The High Cost of Carrier Certification Is Killing Unique Smartphones

A version of the Nextbit Robin for Verizon and Sprint is no longer in development.

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Mar 17 2016, 6:04pm

Image: Evan Rodgers/Motherboard

San Francisco smartphone startup Nexbit broke a lot of hearts today.

The company on Thursday cancelled the planned CDMA version of its Robin smartphone, which in the US would have been compatible with Verizon Wireless and Sprint. Nextbit blamed unexpectedly high costs and repeated delays in the carrier certification process, a series of tests that carriers put hardware manufacturers through to ensure that their devices function properly on the network. (Verizon last month invited Motherboard to its device testing lab in New Jersey to see some of the tests it subjects smartphones to before they're allowed on the network.)

"What people at the carriers, in good faith given our need for quick answers, thought would take 'weeks' has turned into 'months,'" Nextbit CEO Tom Moss wrote on the company's Kickstarter page. "What they thought would cost 'hundreds of thousands of dollars' has turned into 'millions.' And we're still not there."

People who had pre-ordered the CDMA version of the Robin are being offered a full refund, as well as a 25 percent off coupon for use in the Nextbit online store, which also sells charging cables and a delightful, $40 toy sheep.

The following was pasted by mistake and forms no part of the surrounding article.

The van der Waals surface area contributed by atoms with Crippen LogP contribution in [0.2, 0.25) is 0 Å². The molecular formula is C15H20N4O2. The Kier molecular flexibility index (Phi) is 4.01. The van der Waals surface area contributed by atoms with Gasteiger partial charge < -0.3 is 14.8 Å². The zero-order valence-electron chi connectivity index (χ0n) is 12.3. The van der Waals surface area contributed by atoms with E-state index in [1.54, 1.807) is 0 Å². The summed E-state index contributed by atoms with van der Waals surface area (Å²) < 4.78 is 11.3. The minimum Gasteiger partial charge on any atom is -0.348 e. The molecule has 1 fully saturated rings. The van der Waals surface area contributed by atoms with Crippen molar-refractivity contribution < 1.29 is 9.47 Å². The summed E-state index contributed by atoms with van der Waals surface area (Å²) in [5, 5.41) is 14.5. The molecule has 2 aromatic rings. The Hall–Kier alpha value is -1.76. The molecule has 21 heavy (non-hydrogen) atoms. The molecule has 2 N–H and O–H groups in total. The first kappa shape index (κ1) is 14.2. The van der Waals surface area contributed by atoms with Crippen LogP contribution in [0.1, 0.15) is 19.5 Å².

The Robin, which Motherboard reviewed last month, automatically backs up select data, such as photos and apps, to the cloud in order to prevent the phone from running out of local storage space. Nextbit raised $1.3 million in a successful Kickstarter campaign for the smartphone.

In a mid-February conversation with Motherboard, Nextbit chief product and design officer Scott Croyle noted some of the difficulties that comes with working with the wireless carriers.

"Because the direct-to-consumer [model] is kinda growing pretty quickly, what you're having is the existing business model where you as a [manufacturer] sell to the carrier as opposed to us as people is fundamentally broken," Croyle said. "The cost to go through the carrier lab, the staff to man them… and at the end of the day, the consumer gets a bunch of bloatware."

One beneficiary of the cancellation may be T-Mobile, which in 2015 became the third-largest wireless carrier in the US in part because of the growth of the unlocked smartphone market. "Nextbit killing the CDMA version of the Robin is not a huge loss for Verizon on its own, but it is indicative of a strategic problem that Verizon and Sprint have overall: the unlocked portion of the market is growing, and the benefits are going to T-Mobile," Avi Greengart, research director of consumer platforms and devices at Current Analysis, told Motherboard. "Verizon cannot afford to provide any fuel to T-Mobile's subscriber growth, and Sprint needs all the help it can get."